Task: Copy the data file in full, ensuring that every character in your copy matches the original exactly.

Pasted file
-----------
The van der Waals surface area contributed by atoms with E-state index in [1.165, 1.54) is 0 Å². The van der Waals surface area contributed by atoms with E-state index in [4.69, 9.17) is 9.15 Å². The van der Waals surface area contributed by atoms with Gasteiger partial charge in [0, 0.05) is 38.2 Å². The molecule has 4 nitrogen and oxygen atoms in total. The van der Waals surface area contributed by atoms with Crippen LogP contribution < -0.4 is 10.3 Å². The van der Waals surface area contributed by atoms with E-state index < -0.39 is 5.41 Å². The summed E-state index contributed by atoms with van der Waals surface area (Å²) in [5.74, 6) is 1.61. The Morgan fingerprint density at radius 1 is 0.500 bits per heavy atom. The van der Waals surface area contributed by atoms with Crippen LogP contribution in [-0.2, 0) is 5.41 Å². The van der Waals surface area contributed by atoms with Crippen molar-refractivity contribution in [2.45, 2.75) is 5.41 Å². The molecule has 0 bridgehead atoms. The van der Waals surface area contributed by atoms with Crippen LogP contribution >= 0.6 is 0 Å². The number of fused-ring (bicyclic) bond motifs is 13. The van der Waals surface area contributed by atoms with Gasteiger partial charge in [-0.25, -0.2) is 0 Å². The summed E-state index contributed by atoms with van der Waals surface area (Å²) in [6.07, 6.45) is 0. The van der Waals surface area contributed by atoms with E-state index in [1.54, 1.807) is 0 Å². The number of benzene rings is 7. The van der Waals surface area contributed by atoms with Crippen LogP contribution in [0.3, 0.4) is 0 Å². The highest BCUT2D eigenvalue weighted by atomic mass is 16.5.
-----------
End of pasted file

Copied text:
The van der Waals surface area contributed by atoms with E-state index in [1.165, 1.54) is 0 Å². The van der Waals surface area contributed by atoms with E-state index in [4.69, 9.17) is 9.15 Å². The van der Waals surface area contributed by atoms with Gasteiger partial charge in [0, 0.05) is 38.2 Å². The molecule has 4 nitrogen and oxygen atoms in total. The van der Waals surface area contributed by atoms with Crippen LogP contribution < -0.4 is 10.3 Å². The van der Waals surface area contributed by atoms with E-state index < -0.39 is 5.41 Å². The summed E-state index contributed by atoms with van der Waals surface area (Å²) in [5.74, 6) is 1.61. The Morgan fingerprint density at radius 1 is 0.500 bits per heavy atom. The van der Waals surface area contributed by atoms with Crippen LogP contribution in [-0.2, 0) is 5.41 Å². The van der Waals surface area contributed by atoms with Crippen molar-refractivity contribution in [2.45, 2.75) is 5.41 Å². The molecule has 0 bridgehead atoms. The van der Waals surface area contributed by atoms with Crippen LogP contribution >= 0.6 is 0 Å². The number of fused-ring (bicyclic) bond motifs is 13. The van der Waals surface area contributed by atoms with Gasteiger partial charge in [-0.25, -0.2) is 0 Å². The summed E-state index contributed by atoms with van der Waals surface area (Å²) in [6.07, 6.45) is 0. The van der Waals surface area contributed by atoms with E-state index in [1.54, 1.807) is 0 Å². The number of benzene rings is 7. The van der Waals surface area contributed by atoms with Crippen LogP contribution in [0.3, 0.4) is 0 Å². The highest BCUT2D eigenvalue weighted by atomic mass is 16.5.